Date of Award


Degree Type


Degree Name

Doctor of Philosophy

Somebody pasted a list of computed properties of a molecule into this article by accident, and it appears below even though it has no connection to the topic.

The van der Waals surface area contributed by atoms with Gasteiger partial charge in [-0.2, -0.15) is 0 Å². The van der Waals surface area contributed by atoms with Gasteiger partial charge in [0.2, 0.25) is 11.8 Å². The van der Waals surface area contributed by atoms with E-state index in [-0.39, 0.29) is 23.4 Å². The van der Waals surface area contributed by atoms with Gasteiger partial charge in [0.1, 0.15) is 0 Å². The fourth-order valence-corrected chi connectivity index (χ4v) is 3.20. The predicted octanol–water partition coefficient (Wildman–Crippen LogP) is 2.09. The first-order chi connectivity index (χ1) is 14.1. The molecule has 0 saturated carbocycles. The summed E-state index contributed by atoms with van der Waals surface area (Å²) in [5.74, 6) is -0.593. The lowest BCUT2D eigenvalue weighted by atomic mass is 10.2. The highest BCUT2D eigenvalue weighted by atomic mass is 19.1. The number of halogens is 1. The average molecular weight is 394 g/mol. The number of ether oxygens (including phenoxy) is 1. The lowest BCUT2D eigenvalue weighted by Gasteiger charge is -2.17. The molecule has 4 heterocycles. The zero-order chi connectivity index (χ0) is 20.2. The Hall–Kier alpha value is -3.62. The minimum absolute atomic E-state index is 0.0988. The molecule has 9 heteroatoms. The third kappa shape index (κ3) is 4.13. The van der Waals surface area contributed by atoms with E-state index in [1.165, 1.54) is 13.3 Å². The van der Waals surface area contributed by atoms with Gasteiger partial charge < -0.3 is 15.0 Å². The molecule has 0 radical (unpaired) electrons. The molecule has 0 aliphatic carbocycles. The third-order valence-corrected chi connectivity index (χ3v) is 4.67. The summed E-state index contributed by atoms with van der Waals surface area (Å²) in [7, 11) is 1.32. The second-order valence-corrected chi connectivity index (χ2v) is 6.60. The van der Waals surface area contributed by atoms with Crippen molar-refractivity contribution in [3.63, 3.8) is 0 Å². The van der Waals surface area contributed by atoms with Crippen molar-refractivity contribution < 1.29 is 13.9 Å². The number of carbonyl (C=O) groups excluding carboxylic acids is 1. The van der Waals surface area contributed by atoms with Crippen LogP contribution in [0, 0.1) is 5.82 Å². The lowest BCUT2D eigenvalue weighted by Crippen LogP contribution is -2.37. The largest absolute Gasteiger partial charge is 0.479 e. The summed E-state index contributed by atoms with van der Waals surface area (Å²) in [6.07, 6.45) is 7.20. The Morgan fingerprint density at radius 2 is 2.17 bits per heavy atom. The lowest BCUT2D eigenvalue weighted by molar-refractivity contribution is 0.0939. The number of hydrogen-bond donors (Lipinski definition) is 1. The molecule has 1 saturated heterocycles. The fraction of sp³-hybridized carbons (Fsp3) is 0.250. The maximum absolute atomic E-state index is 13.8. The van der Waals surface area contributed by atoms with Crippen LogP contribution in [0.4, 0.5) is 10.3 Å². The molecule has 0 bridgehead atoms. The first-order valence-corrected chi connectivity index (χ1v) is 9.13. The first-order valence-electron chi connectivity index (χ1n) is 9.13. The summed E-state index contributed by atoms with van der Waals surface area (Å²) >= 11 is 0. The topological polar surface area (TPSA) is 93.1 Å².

Children with poor peer relationships are assumed to have a deficit in social skills. Three experiments were designed to examine the possibility that social behavior is controlled by environmental conditions so that the deficit is in performance of social skills rather than learning.;In Experiment 1, children's social behavior was observed under four different conditions: dyads with cooperative toys; dyads with solitary toys, triads with three children or triads with two children and an adult. Four low interactors and 9 high interactors were observed in a cooperative toys dyad and one of the other conditions in an Alternating Treatments Design. Low interactors displayed high rates of social behavior in dyads but not triads, and appeared to be ignored by high interactors in peer triads. Results were attributed to group size and membership.;In Experiment 2, children's social behaviors with member and nonmember peers were observed in classroom groups, dyads, and triads. Children displayed more social behaviors to member than nonmember peers in classrooms (by definition) and in triads, but not in dyads. Low interactors displayed high rates of social behavior not only in dyads but also in triads, where a change in group membership produced more social behavior than in Experiment 1.;In Experiment 3, three low interactors were observed in six dyadic sessions with each of 2 member and 2 nonmember peers--a total of 24 sessions--and the effects were measured in the classroom and in triads. Results from dyads replicated those of Experiments 1 and 2, but in triads the low interactors displayed high rates of social behaviors to both member and nonmember peers. There were no changes in classroom measures, indicating that the relationships formed in the dyads generalized to the same setting but not to the classroom.;The results of the three experiments confirmed that setting events could be manipulated so that low interactors produced high rates of social behaviors and displayed a performance rather than a learning deficit in social skills. Therefore, group size and composition appear to be variables that need to be considered in examining the social competence of children.



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